… These pictures are means, let there be no mistake about that — means to the gratification of man. When they are removed from sight their purpose is violated.
This is from ‘The Storage of Art from Germany at the National Gallery, Washington’ (1946) found in Clement Greenberg: The Collected Essays and Criticism, Vol. 2, edited by John O’Brian (1986):
As we all know from the newspapers, two hundred important paintings by masters ranging in time from Giotto to Daumier have been brought to this country from damaged or destroyed museums in Germany by the United States government for safe-keeping in the storage rooms of the National Gallery at Washington. They will be returned to Germany whan “definitely established as being of bona fide German ownership … and when conditions there warrant.” Meanwhile, “it is not contemplated that any of these works of art will be exhibited to the public at present.”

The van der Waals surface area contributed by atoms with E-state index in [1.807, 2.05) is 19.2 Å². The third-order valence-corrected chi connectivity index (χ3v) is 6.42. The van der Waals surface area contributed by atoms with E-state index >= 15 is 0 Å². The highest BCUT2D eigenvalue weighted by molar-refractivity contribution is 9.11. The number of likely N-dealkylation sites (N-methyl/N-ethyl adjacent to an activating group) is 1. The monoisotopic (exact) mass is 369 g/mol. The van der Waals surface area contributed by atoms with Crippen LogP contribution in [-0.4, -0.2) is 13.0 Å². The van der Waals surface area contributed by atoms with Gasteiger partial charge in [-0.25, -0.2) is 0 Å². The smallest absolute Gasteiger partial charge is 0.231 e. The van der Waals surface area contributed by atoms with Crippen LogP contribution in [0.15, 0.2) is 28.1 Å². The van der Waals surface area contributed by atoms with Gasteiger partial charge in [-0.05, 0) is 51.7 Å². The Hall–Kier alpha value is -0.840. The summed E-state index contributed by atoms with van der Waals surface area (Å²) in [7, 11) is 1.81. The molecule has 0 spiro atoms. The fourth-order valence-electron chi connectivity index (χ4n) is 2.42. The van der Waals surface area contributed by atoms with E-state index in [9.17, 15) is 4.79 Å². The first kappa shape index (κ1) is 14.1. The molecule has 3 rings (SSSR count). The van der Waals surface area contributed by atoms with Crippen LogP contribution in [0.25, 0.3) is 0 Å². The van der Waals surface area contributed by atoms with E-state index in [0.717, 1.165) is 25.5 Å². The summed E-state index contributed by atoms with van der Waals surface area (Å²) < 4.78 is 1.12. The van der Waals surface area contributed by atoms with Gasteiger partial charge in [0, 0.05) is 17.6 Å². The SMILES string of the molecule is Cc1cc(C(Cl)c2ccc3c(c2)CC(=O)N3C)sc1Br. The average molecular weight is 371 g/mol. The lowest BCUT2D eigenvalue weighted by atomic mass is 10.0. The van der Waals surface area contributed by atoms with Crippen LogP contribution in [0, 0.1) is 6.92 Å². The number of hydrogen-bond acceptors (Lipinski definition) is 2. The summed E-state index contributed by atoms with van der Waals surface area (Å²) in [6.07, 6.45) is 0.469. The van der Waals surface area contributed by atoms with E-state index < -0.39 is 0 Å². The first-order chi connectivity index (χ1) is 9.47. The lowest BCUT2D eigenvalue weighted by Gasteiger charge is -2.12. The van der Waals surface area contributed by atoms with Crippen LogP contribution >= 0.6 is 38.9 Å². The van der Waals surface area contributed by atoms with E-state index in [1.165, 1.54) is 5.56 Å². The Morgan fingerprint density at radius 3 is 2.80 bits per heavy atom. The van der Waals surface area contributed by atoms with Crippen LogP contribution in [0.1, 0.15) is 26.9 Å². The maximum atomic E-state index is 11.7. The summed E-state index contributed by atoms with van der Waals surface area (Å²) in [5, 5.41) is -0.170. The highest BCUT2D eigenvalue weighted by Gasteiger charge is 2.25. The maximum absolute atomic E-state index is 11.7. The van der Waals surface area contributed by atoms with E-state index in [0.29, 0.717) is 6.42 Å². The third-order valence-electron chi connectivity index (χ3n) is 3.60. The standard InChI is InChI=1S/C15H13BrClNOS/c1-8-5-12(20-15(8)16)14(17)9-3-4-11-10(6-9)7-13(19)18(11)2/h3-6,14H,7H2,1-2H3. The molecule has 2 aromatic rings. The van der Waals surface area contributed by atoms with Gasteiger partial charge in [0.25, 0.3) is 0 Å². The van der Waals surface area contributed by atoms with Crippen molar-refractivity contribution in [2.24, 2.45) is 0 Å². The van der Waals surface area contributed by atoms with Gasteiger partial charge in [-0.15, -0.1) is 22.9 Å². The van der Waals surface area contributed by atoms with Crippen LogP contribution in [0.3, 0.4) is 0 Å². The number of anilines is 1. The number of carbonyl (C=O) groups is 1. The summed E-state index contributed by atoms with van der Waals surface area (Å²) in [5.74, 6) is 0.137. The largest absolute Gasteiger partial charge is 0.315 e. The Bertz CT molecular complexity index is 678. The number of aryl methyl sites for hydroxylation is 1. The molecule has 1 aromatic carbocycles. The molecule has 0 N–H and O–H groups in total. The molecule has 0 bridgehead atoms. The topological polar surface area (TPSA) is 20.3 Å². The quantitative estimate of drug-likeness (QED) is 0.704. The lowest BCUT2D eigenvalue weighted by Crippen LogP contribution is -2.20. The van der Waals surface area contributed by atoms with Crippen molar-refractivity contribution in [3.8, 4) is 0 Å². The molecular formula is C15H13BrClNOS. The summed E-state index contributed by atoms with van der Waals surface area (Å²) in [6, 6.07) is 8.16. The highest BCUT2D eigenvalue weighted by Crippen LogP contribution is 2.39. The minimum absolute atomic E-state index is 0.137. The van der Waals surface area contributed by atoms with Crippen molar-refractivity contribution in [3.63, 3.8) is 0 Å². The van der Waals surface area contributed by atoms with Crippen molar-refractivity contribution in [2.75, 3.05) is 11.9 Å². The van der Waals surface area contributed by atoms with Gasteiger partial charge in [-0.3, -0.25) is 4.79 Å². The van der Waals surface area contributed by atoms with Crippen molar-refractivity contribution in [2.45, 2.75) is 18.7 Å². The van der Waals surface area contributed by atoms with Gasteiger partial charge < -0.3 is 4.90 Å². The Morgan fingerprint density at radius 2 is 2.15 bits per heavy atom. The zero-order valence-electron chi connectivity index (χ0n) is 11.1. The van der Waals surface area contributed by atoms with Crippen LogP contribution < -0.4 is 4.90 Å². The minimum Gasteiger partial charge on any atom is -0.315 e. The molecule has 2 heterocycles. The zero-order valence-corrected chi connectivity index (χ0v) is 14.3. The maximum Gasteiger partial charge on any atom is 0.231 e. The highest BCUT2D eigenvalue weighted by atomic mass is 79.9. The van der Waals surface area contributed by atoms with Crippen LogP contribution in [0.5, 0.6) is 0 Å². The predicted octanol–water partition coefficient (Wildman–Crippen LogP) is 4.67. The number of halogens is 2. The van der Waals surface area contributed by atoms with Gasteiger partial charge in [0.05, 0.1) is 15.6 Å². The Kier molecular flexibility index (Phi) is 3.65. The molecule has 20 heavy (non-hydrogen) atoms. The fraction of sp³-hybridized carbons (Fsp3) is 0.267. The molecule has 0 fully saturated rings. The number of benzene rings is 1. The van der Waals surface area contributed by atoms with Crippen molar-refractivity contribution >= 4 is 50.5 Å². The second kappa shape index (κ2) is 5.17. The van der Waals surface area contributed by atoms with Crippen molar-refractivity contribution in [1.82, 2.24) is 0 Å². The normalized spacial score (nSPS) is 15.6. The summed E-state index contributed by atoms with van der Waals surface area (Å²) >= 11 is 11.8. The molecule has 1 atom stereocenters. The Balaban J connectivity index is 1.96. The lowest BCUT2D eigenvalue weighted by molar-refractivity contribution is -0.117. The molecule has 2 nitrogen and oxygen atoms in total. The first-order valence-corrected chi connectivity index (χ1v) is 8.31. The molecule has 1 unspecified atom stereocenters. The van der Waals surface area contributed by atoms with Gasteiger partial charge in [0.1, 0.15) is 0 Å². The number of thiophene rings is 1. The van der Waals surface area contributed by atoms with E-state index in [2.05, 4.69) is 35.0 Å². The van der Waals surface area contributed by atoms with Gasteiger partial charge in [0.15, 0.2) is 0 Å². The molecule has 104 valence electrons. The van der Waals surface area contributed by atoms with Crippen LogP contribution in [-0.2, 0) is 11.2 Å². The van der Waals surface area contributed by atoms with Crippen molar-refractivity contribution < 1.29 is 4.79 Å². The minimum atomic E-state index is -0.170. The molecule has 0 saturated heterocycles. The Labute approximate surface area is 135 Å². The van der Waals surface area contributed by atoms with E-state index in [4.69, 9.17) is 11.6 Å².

I have seen the list of the pictures involved in this transaction, and the number of great masters and the quantity in which they are represented take my breath away …
… That these works should come to this country and remain unseen is of a piece with everything else that distinguishes an age which, even when it wants to, can no more tell the difference between man as an end and man as a means than it can tell the difference between things as ends and things as means.
These pictures are means, let there be no mistake about that — means to the gratification of man. When they are removed from sight their purpose is violated. And to handle them at the same time with such care (air-conditioned storage) is to regard them in effect as objects solely of great material value, which is to pervert their function. The money value the pictures represent becomes more important and more of an end than the delight they would afford countless people in this country who will never be able to travel to see them in Europe.